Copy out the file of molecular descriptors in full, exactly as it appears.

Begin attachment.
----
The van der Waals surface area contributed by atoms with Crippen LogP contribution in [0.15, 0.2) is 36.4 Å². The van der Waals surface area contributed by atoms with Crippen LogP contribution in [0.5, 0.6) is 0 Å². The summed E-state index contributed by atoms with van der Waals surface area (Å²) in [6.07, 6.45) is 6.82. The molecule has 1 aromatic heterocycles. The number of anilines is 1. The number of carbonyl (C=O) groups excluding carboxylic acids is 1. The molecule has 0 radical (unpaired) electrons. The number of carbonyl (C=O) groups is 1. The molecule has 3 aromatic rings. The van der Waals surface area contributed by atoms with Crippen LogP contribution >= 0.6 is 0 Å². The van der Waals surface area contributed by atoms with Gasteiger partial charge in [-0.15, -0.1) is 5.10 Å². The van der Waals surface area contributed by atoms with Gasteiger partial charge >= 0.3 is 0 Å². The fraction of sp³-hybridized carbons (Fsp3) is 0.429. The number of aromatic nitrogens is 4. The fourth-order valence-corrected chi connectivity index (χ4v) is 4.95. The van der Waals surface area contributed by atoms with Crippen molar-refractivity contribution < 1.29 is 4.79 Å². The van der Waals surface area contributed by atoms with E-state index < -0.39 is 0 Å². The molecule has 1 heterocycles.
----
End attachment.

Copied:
The van der Waals surface area contributed by atoms with Crippen LogP contribution in [0.15, 0.2) is 36.4 Å². The van der Waals surface area contributed by atoms with Crippen LogP contribution in [0.5, 0.6) is 0 Å². The summed E-state index contributed by atoms with van der Waals surface area (Å²) in [6.07, 6.45) is 6.82. The molecule has 1 aromatic heterocycles. The number of anilines is 1. The number of carbonyl (C=O) groups excluding carboxylic acids is 1. The molecule has 0 radical (unpaired) electrons. The number of carbonyl (C=O) groups is 1. The molecule has 3 aromatic rings. The van der Waals surface area contributed by atoms with Crippen LogP contribution >= 0.6 is 0 Å². The van der Waals surface area contributed by atoms with Gasteiger partial charge in [-0.15, -0.1) is 5.10 Å². The van der Waals surface area contributed by atoms with Gasteiger partial charge >= 0.3 is 0 Å². The fraction of sp³-hybridized carbons (Fsp3) is 0.429. The number of aromatic nitrogens is 4. The fourth-order valence-corrected chi connectivity index (χ4v) is 4.95. The van der Waals surface area contributed by atoms with Crippen molar-refractivity contribution < 1.29 is 4.79 Å². The van der Waals surface area contributed by atoms with E-state index < -0.39 is 0 Å². The molecule has 1 heterocycles.